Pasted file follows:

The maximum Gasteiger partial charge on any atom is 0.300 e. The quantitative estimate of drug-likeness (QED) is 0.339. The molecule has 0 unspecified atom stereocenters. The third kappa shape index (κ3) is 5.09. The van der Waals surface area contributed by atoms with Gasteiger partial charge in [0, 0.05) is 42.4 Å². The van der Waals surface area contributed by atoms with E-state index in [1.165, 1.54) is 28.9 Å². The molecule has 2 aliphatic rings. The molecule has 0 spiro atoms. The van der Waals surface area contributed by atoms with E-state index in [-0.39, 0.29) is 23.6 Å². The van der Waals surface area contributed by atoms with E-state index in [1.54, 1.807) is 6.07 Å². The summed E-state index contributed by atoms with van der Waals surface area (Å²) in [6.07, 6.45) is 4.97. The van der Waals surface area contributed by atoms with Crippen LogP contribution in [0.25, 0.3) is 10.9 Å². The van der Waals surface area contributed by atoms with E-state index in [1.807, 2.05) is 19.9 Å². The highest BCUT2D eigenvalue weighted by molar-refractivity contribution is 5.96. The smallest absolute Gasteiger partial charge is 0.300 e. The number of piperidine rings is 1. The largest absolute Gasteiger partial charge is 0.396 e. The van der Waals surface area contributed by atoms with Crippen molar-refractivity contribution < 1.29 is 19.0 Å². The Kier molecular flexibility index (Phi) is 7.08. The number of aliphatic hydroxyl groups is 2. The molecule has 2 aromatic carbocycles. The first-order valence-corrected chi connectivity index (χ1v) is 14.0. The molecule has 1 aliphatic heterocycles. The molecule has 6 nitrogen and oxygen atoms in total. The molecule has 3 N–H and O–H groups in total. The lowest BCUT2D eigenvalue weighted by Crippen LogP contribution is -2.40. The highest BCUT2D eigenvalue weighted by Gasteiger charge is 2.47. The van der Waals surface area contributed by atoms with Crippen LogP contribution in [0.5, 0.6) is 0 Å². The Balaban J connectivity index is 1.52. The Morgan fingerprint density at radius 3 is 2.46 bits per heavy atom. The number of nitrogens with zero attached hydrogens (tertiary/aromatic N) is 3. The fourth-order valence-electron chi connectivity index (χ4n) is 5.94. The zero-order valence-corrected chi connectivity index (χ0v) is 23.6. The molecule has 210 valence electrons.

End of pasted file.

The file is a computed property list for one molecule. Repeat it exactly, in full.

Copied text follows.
The maximum Gasteiger partial charge on any atom is 0.300 e. The quantitative estimate of drug-likeness (QED) is 0.339. The molecule has 0 unspecified atom stereocenters. The third kappa shape index (κ3) is 5.09. The van der Waals surface area contributed by atoms with Gasteiger partial charge in [0, 0.05) is 42.4 Å². The van der Waals surface area contributed by atoms with E-state index in [1.165, 1.54) is 28.9 Å². The molecule has 2 aliphatic rings. The molecule has 0 spiro atoms. The van der Waals surface area contributed by atoms with E-state index in [-0.39, 0.29) is 23.6 Å². The van der Waals surface area contributed by atoms with E-state index in [1.54, 1.807) is 6.07 Å². The summed E-state index contributed by atoms with van der Waals surface area (Å²) in [6.07, 6.45) is 4.97. The van der Waals surface area contributed by atoms with Crippen LogP contribution in [0.25, 0.3) is 10.9 Å². The van der Waals surface area contributed by atoms with E-state index in [1.807, 2.05) is 19.9 Å². The highest BCUT2D eigenvalue weighted by molar-refractivity contribution is 5.96. The smallest absolute Gasteiger partial charge is 0.300 e. The number of piperidine rings is 1. The largest absolute Gasteiger partial charge is 0.396 e. The van der Waals surface area contributed by atoms with Crippen molar-refractivity contribution < 1.29 is 19.0 Å². The Kier molecular flexibility index (Phi) is 7.08. The number of aliphatic hydroxyl groups is 2. The molecule has 2 aromatic carbocycles. The first-order valence-corrected chi connectivity index (χ1v) is 14.0. The molecule has 1 aliphatic heterocycles. The molecule has 6 nitrogen and oxygen atoms in total. The molecule has 3 N–H and O–H groups in total. The lowest BCUT2D eigenvalue weighted by Crippen LogP contribution is -2.40. The highest BCUT2D eigenvalue weighted by Gasteiger charge is 2.47. The van der Waals surface area contributed by atoms with Crippen LogP contribution in [0.5, 0.6) is 0 Å². The Balaban J connectivity index is 1.52. The Morgan fingerprint density at radius 3 is 2.46 bits per heavy atom. The number of nitrogens with zero attached hydrogens (tertiary/aromatic N) is 3. The fourth-order valence-electron chi connectivity index (χ4n) is 5.94. The zero-order valence-corrected chi connectivity index (χ0v) is 23.6. The molecule has 210 valence electrons.